Advantages: Linen is a very robust and cooling material that feels very pleasant on the skin. From an ecological point of view, it can be grown with relatively low water consumption and minimal use of pesticides.

Disadvantages: Unfortunately, toxic substances are often used in the bleaching and dyeing process. The material itself is relatively high-maintenance.

Tip: Again, to be on the safe side, you should prefer certified organic linen to protect the environment.


Hemp is also a natural fiber that is biodegradable and is therefore one of the most sustainable textiles.

Advantages: Hemp can make clothing very breathable, stable and therefore also very durable. The cultivation of hemp is very high-yielding and very resource-efficient. At the same time, it protects the nutrient content of the soil.

Disadvantages: From an ecological point of view, hemp fibers basically have no disadvantages. The material itself may make garments a little rougher and slightly creased - but that's all.

Tip: Hemp can also be used to produce the valuable Cannabidiol win. I have written a separate article about the different types of Fields of application of CBD written. Look gladly times purely.

Recycled, artificial textiles from the circular economy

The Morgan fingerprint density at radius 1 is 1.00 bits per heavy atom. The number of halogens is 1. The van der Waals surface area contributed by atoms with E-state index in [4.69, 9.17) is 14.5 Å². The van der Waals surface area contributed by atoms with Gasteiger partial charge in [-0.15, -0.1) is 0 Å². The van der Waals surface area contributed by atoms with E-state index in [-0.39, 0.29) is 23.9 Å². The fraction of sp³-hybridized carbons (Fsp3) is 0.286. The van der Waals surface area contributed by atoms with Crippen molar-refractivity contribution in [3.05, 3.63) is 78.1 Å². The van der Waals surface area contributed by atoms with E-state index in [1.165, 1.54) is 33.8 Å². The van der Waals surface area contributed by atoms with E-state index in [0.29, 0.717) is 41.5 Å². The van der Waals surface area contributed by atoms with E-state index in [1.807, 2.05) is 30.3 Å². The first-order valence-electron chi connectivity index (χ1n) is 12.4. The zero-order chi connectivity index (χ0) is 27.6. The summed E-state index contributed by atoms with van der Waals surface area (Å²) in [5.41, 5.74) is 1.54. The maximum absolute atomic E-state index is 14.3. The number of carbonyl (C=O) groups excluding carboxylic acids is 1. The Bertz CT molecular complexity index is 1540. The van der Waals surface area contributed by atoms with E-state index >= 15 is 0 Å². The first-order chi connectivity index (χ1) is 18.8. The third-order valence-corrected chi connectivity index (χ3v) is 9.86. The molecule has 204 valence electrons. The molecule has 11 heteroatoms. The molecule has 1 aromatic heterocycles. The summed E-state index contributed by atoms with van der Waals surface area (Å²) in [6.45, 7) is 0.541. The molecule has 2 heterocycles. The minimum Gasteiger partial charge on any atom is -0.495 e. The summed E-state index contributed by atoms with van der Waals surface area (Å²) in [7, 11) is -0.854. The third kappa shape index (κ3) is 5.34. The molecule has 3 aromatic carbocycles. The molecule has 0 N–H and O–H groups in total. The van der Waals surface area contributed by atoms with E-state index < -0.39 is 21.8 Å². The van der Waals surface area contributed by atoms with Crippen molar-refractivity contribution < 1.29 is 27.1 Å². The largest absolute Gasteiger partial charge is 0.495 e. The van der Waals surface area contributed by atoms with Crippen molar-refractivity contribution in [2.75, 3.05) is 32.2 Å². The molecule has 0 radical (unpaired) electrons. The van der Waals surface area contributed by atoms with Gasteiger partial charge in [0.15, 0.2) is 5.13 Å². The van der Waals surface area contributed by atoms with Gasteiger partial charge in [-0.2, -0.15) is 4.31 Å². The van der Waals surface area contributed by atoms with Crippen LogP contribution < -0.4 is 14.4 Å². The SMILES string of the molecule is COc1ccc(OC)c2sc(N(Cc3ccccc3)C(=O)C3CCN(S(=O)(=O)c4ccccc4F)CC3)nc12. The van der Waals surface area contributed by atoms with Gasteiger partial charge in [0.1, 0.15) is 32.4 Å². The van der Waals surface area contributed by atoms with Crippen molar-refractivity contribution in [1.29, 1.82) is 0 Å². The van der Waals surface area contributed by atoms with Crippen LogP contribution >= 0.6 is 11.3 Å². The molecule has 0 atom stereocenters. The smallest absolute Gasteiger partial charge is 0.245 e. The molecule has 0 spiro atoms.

The video impressively shows that manufacturers and suppliers of textiles should prefer materials that are as recyclable as possible and should not use mixtures of different synthetic fibers. Because as soon as these fibers are mixed together, they become hazardous waste that can only be incinerated or landfilled but not recycled.

The following Synthetic fibers are preferred particularly frequently:

  • Elastane: Conventional garments made from elastane can be very durable. However, they have to be manufactured using a high level of chemicals and are therefore harmful to the environment.
  • Polyester: The recycling process is relatively energy-intensive. In the washing machine or when swimming with clothes in the sea, small fibers of microplastic come off. Microplastics in the sea is one of the largest but also most underestimated Environmental problems of our time.